Anti-seizure medication

Also called anti-epileptic drugs or anticonvulsants

Key points about anti-seizure medication

  • Anti-seizure medicines are the main form of treatment for people with epilepsy.
  • Anti-seizure medicines work by stabilising the electrical activity of your brain.
  • Find out how to take them safely and about possible side effects.
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Anti-seizure medicines work by stabilising the electrical activity of your brain. Up to 70% (7 in 10) people with epilepsy could have their seizures completely controlled with anti-seizure medicines. Read more about epilepsy.

There are several different anti-seizure medicines available in New Zealand.

 Commonly prescribed anti-seizure medicines

Avoid valproate during pregnancy

If you are a woman of child-bearing age and could possibly get pregnant, you should avoid valproate, if possible. If you use it during pregnancy, there is a risk of harm to your unborn baby, as well as long-term developmental disorders once they are born. If valproate is the best choice for you despite this, it’s important you understand the risks. Talk to your doctor about this and ensuring you have effective contraception so you avoid unplanned pregnancy.  Read more about epilepsy and pregnancy and epilepsy and contraception

Other anti-seizure medicines include 
  • acetazolamide
  • clonazepam
  • ethosuximide 
  • gabapentin 
  • lacosamide
  • nitrazepam
  • oxcarbazepine 
  • phenytoin
  • phenobarbital
  • pregabalin
  • primidone
  • vigabatrin
  • diazepam
  • midazolam
  • stiripentol

Some anti-seizure medicines are more suitable for different seizure types than others. Read more about the different types of seizures. The following is a guide to the main anti-seizure medicines used in different seizure types:

Type of seizure Anti-seizure medicines options
Absence seizures sodium valproate, ethosuximide, lamotrigine
Myoclonic seizures sodium valproate, lamotrigine, clobazam,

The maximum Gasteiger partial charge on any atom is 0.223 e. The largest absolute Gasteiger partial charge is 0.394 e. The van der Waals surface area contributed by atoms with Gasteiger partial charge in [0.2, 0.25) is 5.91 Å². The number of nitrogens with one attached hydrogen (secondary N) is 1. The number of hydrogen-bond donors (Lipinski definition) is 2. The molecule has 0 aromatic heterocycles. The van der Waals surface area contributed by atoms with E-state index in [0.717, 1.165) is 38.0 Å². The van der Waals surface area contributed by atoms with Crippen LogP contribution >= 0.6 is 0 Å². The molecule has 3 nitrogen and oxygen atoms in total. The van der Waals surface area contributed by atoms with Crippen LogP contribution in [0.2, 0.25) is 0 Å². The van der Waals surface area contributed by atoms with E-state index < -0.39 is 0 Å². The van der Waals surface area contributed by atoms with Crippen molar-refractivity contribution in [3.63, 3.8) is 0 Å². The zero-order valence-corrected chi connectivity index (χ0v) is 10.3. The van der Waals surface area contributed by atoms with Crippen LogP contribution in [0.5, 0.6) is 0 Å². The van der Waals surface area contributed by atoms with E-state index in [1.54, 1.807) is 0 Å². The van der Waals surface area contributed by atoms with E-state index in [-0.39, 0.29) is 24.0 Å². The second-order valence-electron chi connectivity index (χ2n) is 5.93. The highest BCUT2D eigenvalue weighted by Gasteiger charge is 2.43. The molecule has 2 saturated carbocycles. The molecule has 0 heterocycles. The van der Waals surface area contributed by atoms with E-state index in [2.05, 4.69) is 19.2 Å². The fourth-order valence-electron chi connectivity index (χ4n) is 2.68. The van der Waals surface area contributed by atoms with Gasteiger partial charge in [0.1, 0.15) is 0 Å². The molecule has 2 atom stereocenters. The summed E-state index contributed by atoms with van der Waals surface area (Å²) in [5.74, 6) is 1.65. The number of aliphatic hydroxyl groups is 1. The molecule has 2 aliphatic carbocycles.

levetiracetam, topiramate
Atonic seizures sodium valproate,  clobazam
Tonic seizures sodium valproate,  clobazam
Generalised tonic-clonic seizures sodium valproate, levetiracetam, clobazam, lamotrigine,
Focal seizures
  • focal aware
  • focal impaired awareness
  • focal to bilateral tonic-clonic seizure
carbamazepine, lamotrigine,  sodium valproate,
levetiracetam, clobazam, oxcarbazepine,
phenytoin, topiramate, lacosamide

All anti-seizure medicines can have side effects in some people but the majority of people do not get side effects. Some side effects may impact your lifestyle more than others. Some side effects may be life-threatening. Talk to your healthcare provider about possible side effects with your medication. 

  • Common side effects when starting anti-seizure medicines include tiredness, feeling sleepy, dizziness, dry mouth, feeling sick (nausea), diarrhoea (loose stools) and stomach upset. These usually go away as your body gets used to the medication. 
  • Life-threatening side effects that are possible with some anti-seizure medicines include severe skin reactions, problems with your liver and problems with your blood cells such as your white blood cells or platelets.
  • To help reduce your chance of side effects, your doctor may:
    • start you on a lower dose, then gradually increasing it; this allows your body to slowly get used to the medicine
    • ask you to have blood tests to make sure you are taking the right dose and check you don't have serious side effects. 

Did you know that you can report a side effect to a medicine to CARM (Centre for Adverse Reactions Monitoring)? Report a side effect to a product(external link)

The decision when to start medication can be difficult. A first seizure may not mean that you will have a second seizure and a second seizure may not occur for years later. The decision to start medication should be made by thinking about the benefits and risks of starting, or not starting, the medicine. A common option is to wait and see after a first seizure. If you have a second seizure within a few months, more are likely, so it may be a good idea to think about starting medication.

Deciding on which anti-seizure medicine is best for you depends on many things such as: